Philosophy is a profoundly interesting subject. Often many people have little to no understanding of what the subject actually is, and don’t realise how influential it has been on numerous aspects of their lives.
Ever come across the question “if a tree falls in a forest and there’s nobody there to hear it, does it make a sound?” Well that annoyingly difficult question was sprung out of the philosophical notion of Idealism.
Idealism, which essentially suggests that The Matrix is real, refers to the suggestion that our reality is not actually physical, but rather that it is all immaterial, and is nothing more than a construction in our minds. It sounds crazy, but there’s actually many convincing arguments in favour of it.
If you’ve ever been in a situation where you can’t determine a solution to a question, what can you do? You can’t just leave it alone, you need an answer. But what if none of the possible answers are definitive enough? Well William of Ockham may very well have the trick for you.
Ockham’s Razor is a reasoning technique which states that, in times of need, one must look at the possible answers, see which of them makes the least assumptions or leaps of faith, and which is the most comprehensive. In following this technique, you will be far better equipped, and far more likely, to find the correct answer.
“Does God exist?” is perhaps one of the greatest philosophical questions of all time. If we were ever to discover the true answer to that question, regardless of the answer, it would change the face of the earth in ways we couldn’t imagine.
But the fact is, we don’t know. So what on earth do we do? Well French philosopher Blaise Pascal suggested that because we do not know whether there truly is a God, the only logical answer is to live under the assumption that there is one. His reasoning was if you don’t live under a God which turns out to exist, you are destined to spend an eternity in hell-fire. While on the other hand, if you believe in a God that doesn’t exist you’ve lost relatively little. For Pascal the battle between loss and reward was a clear one.
Mind/Body Identity Theory
We perhaps now take for granted the idea that everything which we are -what we think and feel – is nothing more than physical and chemical processes in the brain. But this notion, referred to as the Mind/Body Identity Theory, was only developed in the middle of the 20th Century.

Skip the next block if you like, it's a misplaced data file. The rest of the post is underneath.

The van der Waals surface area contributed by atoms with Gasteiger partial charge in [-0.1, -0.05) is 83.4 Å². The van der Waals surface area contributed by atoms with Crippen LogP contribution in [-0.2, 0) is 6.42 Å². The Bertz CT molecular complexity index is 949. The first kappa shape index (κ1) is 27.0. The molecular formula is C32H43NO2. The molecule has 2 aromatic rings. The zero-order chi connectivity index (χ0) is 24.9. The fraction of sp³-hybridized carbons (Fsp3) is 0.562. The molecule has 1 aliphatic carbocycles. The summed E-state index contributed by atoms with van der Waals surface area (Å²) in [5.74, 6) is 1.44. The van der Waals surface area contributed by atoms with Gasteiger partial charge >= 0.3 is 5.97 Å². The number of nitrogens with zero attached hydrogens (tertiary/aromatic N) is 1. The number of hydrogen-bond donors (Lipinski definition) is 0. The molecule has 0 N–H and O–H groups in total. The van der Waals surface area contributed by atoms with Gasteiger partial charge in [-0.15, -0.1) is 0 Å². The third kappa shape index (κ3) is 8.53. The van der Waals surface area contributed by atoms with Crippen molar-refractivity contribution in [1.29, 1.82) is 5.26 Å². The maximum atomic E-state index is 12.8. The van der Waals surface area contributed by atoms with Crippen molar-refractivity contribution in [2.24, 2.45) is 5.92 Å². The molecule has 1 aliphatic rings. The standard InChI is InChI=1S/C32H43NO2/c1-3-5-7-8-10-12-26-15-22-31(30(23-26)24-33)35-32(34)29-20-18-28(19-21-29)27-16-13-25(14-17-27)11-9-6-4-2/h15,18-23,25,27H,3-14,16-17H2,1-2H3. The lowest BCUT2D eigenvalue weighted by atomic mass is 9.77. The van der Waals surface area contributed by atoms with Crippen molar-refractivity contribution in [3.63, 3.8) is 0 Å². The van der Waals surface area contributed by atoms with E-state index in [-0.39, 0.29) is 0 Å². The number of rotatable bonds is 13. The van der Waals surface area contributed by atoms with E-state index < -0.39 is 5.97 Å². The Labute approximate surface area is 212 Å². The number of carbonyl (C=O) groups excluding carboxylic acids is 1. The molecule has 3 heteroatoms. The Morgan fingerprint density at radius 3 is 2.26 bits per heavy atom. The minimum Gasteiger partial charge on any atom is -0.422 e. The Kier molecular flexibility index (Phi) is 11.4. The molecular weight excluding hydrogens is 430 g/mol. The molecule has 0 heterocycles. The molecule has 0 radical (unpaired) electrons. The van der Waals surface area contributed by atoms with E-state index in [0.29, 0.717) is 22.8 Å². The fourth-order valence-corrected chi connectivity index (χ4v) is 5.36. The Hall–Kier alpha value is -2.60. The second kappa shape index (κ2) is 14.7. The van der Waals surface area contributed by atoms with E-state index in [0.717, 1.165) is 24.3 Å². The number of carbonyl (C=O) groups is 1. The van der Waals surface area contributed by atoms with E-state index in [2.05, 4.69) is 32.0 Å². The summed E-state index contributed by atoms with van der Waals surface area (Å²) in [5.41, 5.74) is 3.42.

Previously, philosophers had trouble understanding the mind, as things like consciousness or sensations are so difficult to explain through physical means, so they reasoned that the body and the mind must be two entirely separate substances: The body is obviously a physical substance, whereas the mind is non-physical – it is the soul.
However, using modern scanning technology it is now possible to record the activity of the brain and match it with certain sensations indicating that what you feel is identical to a specific state of your brain.
If you’ve ever walked down the street, stopped and wondered “what the hell is life actually all about?” then you’ve wandered into what is perhaps the greatest philosophical question of them all. You’ve realised that to be alive is a truly wonderful, yet crazy, unexplainable adventure – this is the very root of Absurdism.
Developed predominantly by French Philosopher Albert Camus, the Absurd refers to the strange predicament that human beings find themselves in: The battle between the constant human search for purpose and our sheer inability to find it in this meaningless, chaotic universe. We all crave a meaning for our lives, yet not one single human being has ever objectively found it.
For Camus, this battle is unanswerable, but it does have three possible responses. The first is to commit suicide, take ourselves out of the running, and answer the question ourselves. The second is to take a leap of faith: To believe in a God, which gives us a reason for our existence. Or finally, to do what most of us do – understand how unexplainable our existence is, accept it, and move forward, enjoying as much as we can along the way.